Black crappie lay less eggs than that of a white crappie making them better suited for ponds and lakes to prevent overpopulation.
Crappie are fun to catch and great to eat, and are among the most sought out species to catch. Crappie however tend to overpopulate small lakes and ponds because they spawn earlier than any other species which allows the offspring to prey on all hatched bass and bluegill. Crappie are always recommended to be stocked along side bass to help reduce the chance of crappie overpopulation.
Crappie are also very sensitive to water temperature changes and can only be stocked when water temperature remain below 65 degrees Fahrenheit.
Black crappie begin spawning in late March when water temperatures reach 58 degrees Fahrenheit. Males create bowl shaped nests for females to lay their adhesive eggs in. Eggs typically hatch in a week.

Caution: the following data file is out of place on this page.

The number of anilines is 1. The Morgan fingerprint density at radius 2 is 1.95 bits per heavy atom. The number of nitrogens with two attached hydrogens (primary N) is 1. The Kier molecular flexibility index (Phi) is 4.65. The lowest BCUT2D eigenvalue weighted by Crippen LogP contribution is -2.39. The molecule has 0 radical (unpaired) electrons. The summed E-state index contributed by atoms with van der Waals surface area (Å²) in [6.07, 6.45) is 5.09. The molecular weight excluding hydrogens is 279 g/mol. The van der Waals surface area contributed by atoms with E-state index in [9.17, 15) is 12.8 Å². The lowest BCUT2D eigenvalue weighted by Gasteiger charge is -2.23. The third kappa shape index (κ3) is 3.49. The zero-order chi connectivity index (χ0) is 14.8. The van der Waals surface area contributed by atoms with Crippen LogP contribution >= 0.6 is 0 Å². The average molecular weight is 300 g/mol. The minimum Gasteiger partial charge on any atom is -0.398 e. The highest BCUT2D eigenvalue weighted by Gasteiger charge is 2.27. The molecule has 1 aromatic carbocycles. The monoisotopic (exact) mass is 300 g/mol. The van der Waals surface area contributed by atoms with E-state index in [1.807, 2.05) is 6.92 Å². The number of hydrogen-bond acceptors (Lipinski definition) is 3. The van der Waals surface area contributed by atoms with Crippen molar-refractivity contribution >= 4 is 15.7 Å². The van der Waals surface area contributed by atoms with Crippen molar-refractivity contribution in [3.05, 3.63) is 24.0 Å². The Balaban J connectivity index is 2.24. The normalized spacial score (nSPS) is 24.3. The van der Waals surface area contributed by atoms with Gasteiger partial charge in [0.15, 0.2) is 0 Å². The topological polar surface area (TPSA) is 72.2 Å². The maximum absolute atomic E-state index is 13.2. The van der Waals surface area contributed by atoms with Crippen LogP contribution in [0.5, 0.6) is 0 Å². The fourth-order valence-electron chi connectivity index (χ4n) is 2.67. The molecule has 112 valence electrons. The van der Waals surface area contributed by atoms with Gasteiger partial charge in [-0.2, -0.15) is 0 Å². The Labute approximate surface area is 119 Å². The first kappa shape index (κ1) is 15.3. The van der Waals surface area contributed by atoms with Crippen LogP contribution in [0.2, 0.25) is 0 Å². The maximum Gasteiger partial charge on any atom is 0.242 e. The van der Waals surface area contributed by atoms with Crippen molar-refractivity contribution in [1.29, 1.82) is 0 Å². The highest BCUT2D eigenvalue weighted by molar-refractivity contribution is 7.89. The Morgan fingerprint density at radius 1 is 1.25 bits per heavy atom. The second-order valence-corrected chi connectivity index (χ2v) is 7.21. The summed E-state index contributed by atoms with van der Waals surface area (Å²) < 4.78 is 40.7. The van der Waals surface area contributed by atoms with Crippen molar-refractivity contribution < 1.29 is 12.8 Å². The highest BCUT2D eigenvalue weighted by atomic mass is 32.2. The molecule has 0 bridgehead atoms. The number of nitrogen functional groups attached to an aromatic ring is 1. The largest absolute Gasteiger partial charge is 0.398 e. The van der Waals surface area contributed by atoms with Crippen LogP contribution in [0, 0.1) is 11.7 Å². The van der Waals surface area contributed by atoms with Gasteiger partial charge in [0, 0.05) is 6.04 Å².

Because crappie spawn before all other species they have the tendency to overpopulate because their offspring get a head start on the food availablility and feed on the offspring of other species that spawn after them.
Crappie will typically grow 4-5 inches their first year, and 1/4 pound each year after that.
Black crappie are predatory fish and subsist on other smaller fish like bass, bluegill, or redear. Supplemental feeding of bait fish helps to increase growth.
Crappie do not accept commercial feed.